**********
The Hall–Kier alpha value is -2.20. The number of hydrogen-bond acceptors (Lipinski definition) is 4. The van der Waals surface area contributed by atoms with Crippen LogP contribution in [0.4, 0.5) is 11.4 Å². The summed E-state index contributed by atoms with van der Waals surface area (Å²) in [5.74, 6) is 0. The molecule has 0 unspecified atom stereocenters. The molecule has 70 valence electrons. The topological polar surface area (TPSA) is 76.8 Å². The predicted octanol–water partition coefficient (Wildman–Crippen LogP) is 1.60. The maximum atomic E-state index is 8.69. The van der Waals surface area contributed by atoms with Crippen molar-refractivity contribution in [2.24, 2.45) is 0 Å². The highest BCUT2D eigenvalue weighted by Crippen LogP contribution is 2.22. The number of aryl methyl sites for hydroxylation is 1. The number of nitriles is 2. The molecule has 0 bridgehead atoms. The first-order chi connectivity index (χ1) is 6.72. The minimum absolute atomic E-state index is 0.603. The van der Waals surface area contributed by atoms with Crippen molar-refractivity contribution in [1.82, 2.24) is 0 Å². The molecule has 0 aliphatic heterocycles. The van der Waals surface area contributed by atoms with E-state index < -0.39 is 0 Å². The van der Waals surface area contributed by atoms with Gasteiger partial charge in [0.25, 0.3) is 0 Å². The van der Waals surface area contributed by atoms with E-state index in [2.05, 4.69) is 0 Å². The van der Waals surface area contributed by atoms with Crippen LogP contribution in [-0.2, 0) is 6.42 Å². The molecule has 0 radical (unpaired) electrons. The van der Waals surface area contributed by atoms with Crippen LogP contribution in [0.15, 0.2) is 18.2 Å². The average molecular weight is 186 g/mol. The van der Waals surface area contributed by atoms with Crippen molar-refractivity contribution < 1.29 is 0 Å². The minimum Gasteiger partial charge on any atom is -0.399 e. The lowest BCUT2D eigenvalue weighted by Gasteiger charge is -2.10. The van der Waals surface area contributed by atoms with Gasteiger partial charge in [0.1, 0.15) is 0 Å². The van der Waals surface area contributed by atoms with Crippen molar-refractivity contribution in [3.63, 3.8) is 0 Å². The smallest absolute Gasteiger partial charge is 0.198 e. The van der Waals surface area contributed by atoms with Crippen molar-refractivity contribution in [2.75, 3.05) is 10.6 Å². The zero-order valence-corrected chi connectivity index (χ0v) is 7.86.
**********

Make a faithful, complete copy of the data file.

The Hall–Kier alpha value is -2.20. The number of hydrogen-bond acceptors (Lipinski definition) is 4. The van der Waals surface area contributed by atoms with Crippen LogP contribution in [0.4, 0.5) is 11.4 Å². The summed E-state index contributed by atoms with van der Waals surface area (Å²) in [5.74, 6) is 0. The molecule has 0 unspecified atom stereocenters. The molecule has 70 valence electrons. The topological polar surface area (TPSA) is 76.8 Å². The predicted octanol–water partition coefficient (Wildman–Crippen LogP) is 1.60. The maximum atomic E-state index is 8.69. The van der Waals surface area contributed by atoms with Crippen molar-refractivity contribution in [2.24, 2.45) is 0 Å². The highest BCUT2D eigenvalue weighted by Crippen LogP contribution is 2.22. The number of aryl methyl sites for hydroxylation is 1. The number of nitriles is 2. The molecule has 0 bridgehead atoms. The first-order chi connectivity index (χ1) is 6.72. The minimum absolute atomic E-state index is 0.603. The van der Waals surface area contributed by atoms with Crippen molar-refractivity contribution in [1.82, 2.24) is 0 Å². The molecule has 0 aliphatic heterocycles. The van der Waals surface area contributed by atoms with E-state index < -0.39 is 0 Å². The van der Waals surface area contributed by atoms with Gasteiger partial charge in [0.25, 0.3) is 0 Å². The van der Waals surface area contributed by atoms with E-state index in [2.05, 4.69) is 0 Å². The van der Waals surface area contributed by atoms with Crippen LogP contribution in [-0.2, 0) is 6.42 Å². The molecule has 0 radical (unpaired) electrons. The van der Waals surface area contributed by atoms with Crippen LogP contribution in [0.15, 0.2) is 18.2 Å². The average molecular weight is 186 g/mol. The van der Waals surface area contributed by atoms with Crippen molar-refractivity contribution < 1.29 is 0 Å². The minimum Gasteiger partial charge on any atom is -0.399 e. The lowest BCUT2D eigenvalue weighted by Gasteiger charge is -2.10. The van der Waals surface area contributed by atoms with Gasteiger partial charge in [0.1, 0.15) is 0 Å². The van der Waals surface area contributed by atoms with Crippen molar-refractivity contribution in [3.63, 3.8) is 0 Å². The smallest absolute Gasteiger partial charge is 0.198 e. The van der Waals surface area contributed by atoms with Crippen molar-refractivity contribution in [2.75, 3.05) is 10.6 Å². The zero-order valence-corrected chi connectivity index (χ0v) is 7.86.